The takeaways from the keynote session at this year’s Society for Mining, Metallurgy and Exploration (SME) annual meeting, which was held during February in Phoenix, were clear and informative. Outgoing SME President Steve Gardner was the emcee, and prior to the keynote, he introduced Phillips S. Baker Jr., CEO, Hecla Mining. Celebrating its 125th anniversary, Hecla sponsored the session.
Baker kicked off his presentation with an impressive video that can be viewed here. Hecla Mining Co. was founded in 1891 to acquire and trade mining claims in northern Idaho’s newly discovered Silver Valley, a district that has so far produced more than 1.2 billion oz of silver. Today, Hecla is the largest primary silver producer in the U.S. “This milestone causes us to consider our priorities and the path of our longevity,” Baker said. “Our first priority is safety. We are constantly looking for ways to engineer risk out of the equation.”
What’s the secret to longevity? “You have to start with great, long-lived, low-cost assets, and Hecla has them,” Baker said. “The company’s Greens Creek mine, as an example, is in its 28th year of having a 10-year mine life and it still has 100 million oz of reserves that are growing. Every long-lived company has one company-making asset like Greens Creek.”
Baker is an important man in the silver mining and processing industries, but before an audience of engineers, he couldn’t compete with an astronaut. In a nutshell, Air Force Colonel and astronaut Mike Mullane talked about teamwork. Col. Mullane completed three space missions and logged 356 hours in space aboard the shuttles Discovery and Atlantis. Much of his presentation was tied to the Challenger space shuttle disaster, which occurred 30 years ago, and what went wrong and what we could learn from it. He walked the crowd through the rigors of launch day, getting suited up and readying for a trip to space. Knowing that you are riding on 4 million lb of propellant, Mullane asked rhetorically: What type of team would you want supporting you? The answer obviously is the best team NASA can assemble.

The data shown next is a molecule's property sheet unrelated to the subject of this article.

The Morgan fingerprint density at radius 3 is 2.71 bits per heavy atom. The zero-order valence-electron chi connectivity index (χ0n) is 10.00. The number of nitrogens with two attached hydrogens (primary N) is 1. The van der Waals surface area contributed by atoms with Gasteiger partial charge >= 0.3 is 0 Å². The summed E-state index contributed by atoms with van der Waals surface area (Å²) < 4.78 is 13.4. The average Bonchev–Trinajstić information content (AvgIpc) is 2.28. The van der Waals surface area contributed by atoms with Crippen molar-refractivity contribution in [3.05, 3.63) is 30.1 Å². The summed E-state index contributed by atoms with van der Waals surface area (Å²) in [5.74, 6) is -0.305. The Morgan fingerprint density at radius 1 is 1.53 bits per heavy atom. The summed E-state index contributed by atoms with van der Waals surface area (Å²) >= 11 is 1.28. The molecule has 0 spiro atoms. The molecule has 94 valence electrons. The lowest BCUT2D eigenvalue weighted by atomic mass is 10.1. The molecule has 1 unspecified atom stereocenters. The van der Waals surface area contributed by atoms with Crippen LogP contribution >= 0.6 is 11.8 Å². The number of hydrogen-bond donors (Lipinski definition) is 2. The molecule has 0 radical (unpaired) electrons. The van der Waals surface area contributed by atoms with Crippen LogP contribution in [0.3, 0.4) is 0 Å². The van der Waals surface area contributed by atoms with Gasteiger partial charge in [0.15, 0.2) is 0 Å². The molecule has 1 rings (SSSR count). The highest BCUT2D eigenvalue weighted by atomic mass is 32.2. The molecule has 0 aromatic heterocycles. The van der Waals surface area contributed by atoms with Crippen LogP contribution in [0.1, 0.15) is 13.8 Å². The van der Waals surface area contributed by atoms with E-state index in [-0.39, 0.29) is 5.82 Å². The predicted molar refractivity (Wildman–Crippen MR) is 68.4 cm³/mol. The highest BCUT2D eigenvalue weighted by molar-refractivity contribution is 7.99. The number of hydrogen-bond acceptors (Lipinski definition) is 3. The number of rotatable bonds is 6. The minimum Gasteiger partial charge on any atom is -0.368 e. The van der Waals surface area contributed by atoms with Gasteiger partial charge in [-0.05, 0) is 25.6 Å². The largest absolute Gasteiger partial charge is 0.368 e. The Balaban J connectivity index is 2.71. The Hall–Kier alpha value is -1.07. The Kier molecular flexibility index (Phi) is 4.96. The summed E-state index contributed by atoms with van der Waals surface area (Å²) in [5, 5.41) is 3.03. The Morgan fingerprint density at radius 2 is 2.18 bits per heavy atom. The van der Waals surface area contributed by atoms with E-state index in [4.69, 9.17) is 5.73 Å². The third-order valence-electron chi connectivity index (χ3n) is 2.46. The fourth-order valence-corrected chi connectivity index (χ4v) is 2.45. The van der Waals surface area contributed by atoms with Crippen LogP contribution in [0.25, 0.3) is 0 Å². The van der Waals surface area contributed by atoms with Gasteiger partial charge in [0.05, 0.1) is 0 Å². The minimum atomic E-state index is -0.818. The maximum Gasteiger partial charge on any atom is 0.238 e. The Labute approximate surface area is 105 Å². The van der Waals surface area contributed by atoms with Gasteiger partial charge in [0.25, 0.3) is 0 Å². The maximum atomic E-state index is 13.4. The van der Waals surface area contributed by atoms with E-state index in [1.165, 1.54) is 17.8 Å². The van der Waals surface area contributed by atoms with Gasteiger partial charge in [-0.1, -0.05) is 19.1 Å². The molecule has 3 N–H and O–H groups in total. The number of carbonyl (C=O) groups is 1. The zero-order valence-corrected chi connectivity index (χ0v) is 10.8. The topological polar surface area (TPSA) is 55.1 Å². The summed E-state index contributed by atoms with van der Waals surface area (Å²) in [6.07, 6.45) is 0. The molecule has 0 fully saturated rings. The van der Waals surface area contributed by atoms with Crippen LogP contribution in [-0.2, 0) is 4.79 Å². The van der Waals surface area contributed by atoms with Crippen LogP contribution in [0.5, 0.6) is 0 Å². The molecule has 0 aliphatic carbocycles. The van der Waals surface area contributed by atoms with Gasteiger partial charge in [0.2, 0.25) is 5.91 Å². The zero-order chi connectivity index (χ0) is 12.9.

He talked at length about guarding against the normalization of deviance, a long-term phenomenon where teams (or individuals) repeatedly accept a lower standard of performance until that lower standard becomes the norm. He also discussed the essence of responsibility and accountability as a leader and an individual, pressing the crowd to maintain themselves as courageous self-leaders.
“Workers rationalize short cuts in best practices when they are under pressure,” Mullane said. “When nothing bad happens, it gives them a false positive feedback. One starts to believe the risk of taking the shortcut is manageable. Ultimately these decisions will lead to ugly, predictable surprises.” Sound familiar?
The shuttle program was sold to Congress and the American people as a game-changer for space exploration, Mullane explained; it was going to dramatically reduce the cost of exploring space. A fleet of four orbiters were going to sustain a flight rate of 26 missions per year. To succeed, they had to fly often. The most missions launched in a one-year period was 11. Under tremendous schedule and budget pressures and over multiple launches, the NASA team accepted a lower standard of performance for the solid rocket booster O-rings until that lower standard became the norm. Disaster resulted.
Much of this is documented in his book, The Outrageous Tales of a Space Shuttle Astronaut. Mullane encouraged the crowd to hang on to their sense of vulnerability; and to set challenging, yet attainable goals. If they are set too high, the team will either give up or find shortcuts to meet the goals.
Steve Fiscor, E&MJ Editor-in-Chief,